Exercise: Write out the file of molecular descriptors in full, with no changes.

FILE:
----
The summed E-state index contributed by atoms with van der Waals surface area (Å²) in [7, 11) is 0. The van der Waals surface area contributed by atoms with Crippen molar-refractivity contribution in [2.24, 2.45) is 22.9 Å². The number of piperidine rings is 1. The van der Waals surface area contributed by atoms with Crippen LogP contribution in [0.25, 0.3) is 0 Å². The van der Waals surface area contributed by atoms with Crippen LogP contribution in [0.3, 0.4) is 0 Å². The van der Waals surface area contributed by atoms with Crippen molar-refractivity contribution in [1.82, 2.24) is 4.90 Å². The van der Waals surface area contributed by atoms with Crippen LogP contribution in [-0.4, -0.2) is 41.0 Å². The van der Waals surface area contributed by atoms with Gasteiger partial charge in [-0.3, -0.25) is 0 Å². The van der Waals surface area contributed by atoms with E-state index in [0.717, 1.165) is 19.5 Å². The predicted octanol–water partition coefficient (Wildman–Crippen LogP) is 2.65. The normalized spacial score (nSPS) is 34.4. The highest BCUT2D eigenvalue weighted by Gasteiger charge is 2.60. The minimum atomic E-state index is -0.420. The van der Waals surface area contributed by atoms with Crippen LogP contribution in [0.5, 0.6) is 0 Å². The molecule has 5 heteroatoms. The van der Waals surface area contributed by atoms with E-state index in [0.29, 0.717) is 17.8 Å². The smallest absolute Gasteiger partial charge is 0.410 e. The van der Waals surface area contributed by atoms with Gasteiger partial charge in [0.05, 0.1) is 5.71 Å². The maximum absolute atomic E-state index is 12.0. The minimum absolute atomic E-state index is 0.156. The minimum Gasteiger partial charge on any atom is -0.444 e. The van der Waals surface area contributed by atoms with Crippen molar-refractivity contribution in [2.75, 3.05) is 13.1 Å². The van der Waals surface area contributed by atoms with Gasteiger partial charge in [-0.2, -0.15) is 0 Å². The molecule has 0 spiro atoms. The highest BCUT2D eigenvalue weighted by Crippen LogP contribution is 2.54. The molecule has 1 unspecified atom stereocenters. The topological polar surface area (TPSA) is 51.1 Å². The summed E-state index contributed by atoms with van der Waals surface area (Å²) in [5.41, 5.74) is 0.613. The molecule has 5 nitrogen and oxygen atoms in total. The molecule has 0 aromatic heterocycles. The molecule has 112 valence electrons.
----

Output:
The summed E-state index contributed by atoms with van der Waals surface area (Å²) in [7, 11) is 0. The van der Waals surface area contributed by atoms with Crippen molar-refractivity contribution in [2.24, 2.45) is 22.9 Å². The number of piperidine rings is 1. The van der Waals surface area contributed by atoms with Crippen LogP contribution in [0.25, 0.3) is 0 Å². The van der Waals surface area contributed by atoms with Crippen LogP contribution in [0.3, 0.4) is 0 Å². The van der Waals surface area contributed by atoms with Crippen molar-refractivity contribution in [1.82, 2.24) is 4.90 Å². The van der Waals surface area contributed by atoms with Crippen LogP contribution in [-0.4, -0.2) is 41.0 Å². The van der Waals surface area contributed by atoms with Gasteiger partial charge in [-0.3, -0.25) is 0 Å². The van der Waals surface area contributed by atoms with E-state index in [0.717, 1.165) is 19.5 Å². The predicted octanol–water partition coefficient (Wildman–Crippen LogP) is 2.65. The normalized spacial score (nSPS) is 34.4. The highest BCUT2D eigenvalue weighted by Gasteiger charge is 2.60. The minimum atomic E-state index is -0.420. The van der Waals surface area contributed by atoms with Crippen LogP contribution in [0.5, 0.6) is 0 Å². The molecule has 5 heteroatoms. The van der Waals surface area contributed by atoms with E-state index in [0.29, 0.717) is 17.8 Å². The smallest absolute Gasteiger partial charge is 0.410 e. The van der Waals surface area contributed by atoms with Gasteiger partial charge in [0.05, 0.1) is 5.71 Å². The maximum absolute atomic E-state index is 12.0. The minimum absolute atomic E-state index is 0.156. The minimum Gasteiger partial charge on any atom is -0.444 e. The van der Waals surface area contributed by atoms with Crippen molar-refractivity contribution in [2.75, 3.05) is 13.1 Å². The van der Waals surface area contributed by atoms with Gasteiger partial charge in [-0.2, -0.15) is 0 Å². The molecule has 0 spiro atoms. The highest BCUT2D eigenvalue weighted by Crippen LogP contribution is 2.54. The molecule has 1 unspecified atom stereocenters. The topological polar surface area (TPSA) is 51.1 Å². The summed E-state index contributed by atoms with van der Waals surface area (Å²) in [5.41, 5.74) is 0.613. The molecule has 5 nitrogen and oxygen atoms in total. The molecule has 0 aromatic heterocycles. The molecule has 112 valence electrons.